Set Partitionable Software RAID-6 on OpenSlug
It works for me, it might even work for you :)
Step One: Making Space
This step is only necessary if you haven't turned up your Slug onto and external hard drive or memory device, and are still running with your root on the internal jffs2 file system.
To check use
Filesystem 1k-blocks Used Available Use% Mounted on /dev/mtdblock4 6528 6036 492 92% /
then your root is still using Slug's internal memory. There isn't much space left there and we need to install a few packages. So I uninstalled a few things I did not expect to be needing. Your choice may be different.
#ipkg remove lrzsz #ipkg remove reiserfsprogs #ipkg remove reiserfsprogs-reiserfsck #ipkg remove reiserfsprogs-mkreiserfs
That gave me enough space.
Step Two: Installing the Software
This will bring your package database up to date.
I strongly recommend installing
#ipkg install udev #ipkg install udev-utils
OpenSlug does not come with RAID functionality, so we need to install it too:
#ipkg install kernel-module-raid6
If thigs go according to plan,
Now install the management tool:
#ipkg install mdadm
Last step: let the kernel know about all these wonderful modules:
Some kernel modules invoke
Step Three: Creating Partitions
This is not an
Within fdisk menu use
Disk /dev/sda: 65 MB, 65536000 bytes 8 heads, 32 sectors/track, 500 cylinders Units = cylinders of 256 * 512 = 131072 bytes Device Boot Start End Blocks Id System /dev/sda1 1 500 63984 83 Linux
In this case the math is simple: 131072 bytes/cylinder * 500 cylinders = 6553600 bytes. If you see any messages about physical and logical parameters of the partition being different - take your time and sort it out. (I ignored it first time around at my own peril)
Create a partition for your raid (it does not usually make much sence to have multiple partitions of the same drive withing the same array).
Rinse and repeat for every component of your future array.
Now on with the fun.
Step Four: Creating RAID
OpenSlug kernel does NOT load RAID module automatically. (Correct me if I am wrong!) In the long run you should probably put something into your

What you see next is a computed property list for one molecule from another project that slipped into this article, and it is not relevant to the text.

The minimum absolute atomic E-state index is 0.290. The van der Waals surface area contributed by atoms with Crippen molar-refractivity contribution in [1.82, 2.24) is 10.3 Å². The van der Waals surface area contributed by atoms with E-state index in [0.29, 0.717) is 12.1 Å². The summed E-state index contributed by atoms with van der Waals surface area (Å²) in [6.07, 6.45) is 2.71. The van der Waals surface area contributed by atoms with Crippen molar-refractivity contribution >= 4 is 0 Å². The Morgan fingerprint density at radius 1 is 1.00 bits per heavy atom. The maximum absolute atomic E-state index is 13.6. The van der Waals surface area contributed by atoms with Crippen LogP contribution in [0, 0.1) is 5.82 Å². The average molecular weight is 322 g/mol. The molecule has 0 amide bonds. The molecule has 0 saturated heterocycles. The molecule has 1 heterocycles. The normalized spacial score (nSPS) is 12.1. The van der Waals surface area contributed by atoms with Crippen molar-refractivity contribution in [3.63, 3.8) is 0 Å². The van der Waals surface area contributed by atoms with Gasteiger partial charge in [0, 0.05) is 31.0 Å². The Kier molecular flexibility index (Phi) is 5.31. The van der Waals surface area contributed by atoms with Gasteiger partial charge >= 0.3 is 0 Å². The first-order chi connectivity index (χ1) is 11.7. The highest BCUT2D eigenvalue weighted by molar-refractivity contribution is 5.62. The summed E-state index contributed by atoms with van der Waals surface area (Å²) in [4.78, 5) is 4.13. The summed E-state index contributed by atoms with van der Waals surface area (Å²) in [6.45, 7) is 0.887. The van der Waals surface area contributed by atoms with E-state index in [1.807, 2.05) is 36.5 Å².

For now let's do it manually:
#lsmod Module Size Used by ixp425_eth 15364 0 ixp400 615208 1 ixp425_eth #modprobe raid6 #lsmod Module Size Used by raid6 90896 1 md 31508 3 raid6 xor 4008 1 raid6 ixp425_eth 15364 0 ixp400 615208 1 ixp425_eth
You guessed it!
If you have been running RAID and some of your devices have been a part of it, it would halp to run
I created a partitionable array with two partitions (see the
Now, let's create the array:
#mdadm --create --verbose /dev/raid6iv --level=6 --chunk=32 \ --raid-devices=6 --auto=p2 /dev/sda1 /dev/sdb1 /dev/sdc1 \ /dev/sdd1 /dev/sde1 /dev/sdf1
mdadm: layout defaults to left-symmetric mdadm: /dev/sdb1 appears to contain an ext2fs file system
size=63872K mtime=Fri Apr 7 23:22:40 2006
mdadm: /dev/sdd1 appears to contain an ext2fs file system
size=58608K mtime=Tue Jan 3 06:58:10 2006
mdadm: size set to 63872K Continue creating array? y mdadm: array /dev/raid6iv started.
Since you have followed the links above and enthusiastically absorbed every detail ;-) very little comment is needed: clearly I reused a couple of partitions and
You can see that I named my device
Are we done yet? - Almost.
Let's confirm that our RAID is alive and kicking:
# cat /proc/mdstat Personalities : [raid6] md_d0 : active raid6 sdf1 sde1 sdd1 sdc1 sdb1 sda1 255488 blocks level 6, 32k chunk, algorithm 2 [6/6] [UUUUUU] [==========>..........] resync = 53.9% (35232/63872) finish=0.5min
It is syncing the drives now, but will be done soon.
Step Five: Finishing Up
#fdisk /dev/raid6iv1 #fdisk /dev/raid6iv2
The device names associated with the raid partitions on your system will be different from mine, but they are created automatically, no thinking required :-)
In case of flash memory the "physical" parameters of the device are likely to be WRONG. And so if you accept the default value you may end up with a partition bigger than the array. That's bad. So go to Step Three above, and use the check shown to confirm that the numbers do add up. Then create the partitions.
Format them with the filesystem of your choice. For ext2/ext3 there are important performance considerations covered here
# mke2fs -j -b 4096 -R stride=8 /dev/raid6iv1 mke2fs 1.38 (30-Jun-2005) Filesystem label= OS type: Linux Block size=4096 (log=2) Fragment size=4096 (log=2) 49408 inodes, 49404 blocks 2470 blocks (5.00%) reserved for the super user First data block=0 2 block groups 32768 blocks per group, 32768 fragments per group 24704 inodes per group Superblock backups stored on blocks: 32768 Writing inode tables: done Creating journal (4096 blocks): done Writing superblocks and filesystem accounting information: done This filesystem will be automatically checked every 38 mounts or 180 days, whichever comes first. Use tune2fs -c or -i to override.
You are DONE! Congratulations! Go ahead, mount your filesystem wherever you want, live long and prosper.
Part Six: Housekeeping Considerations
Figure it out and add to this document. Good luck!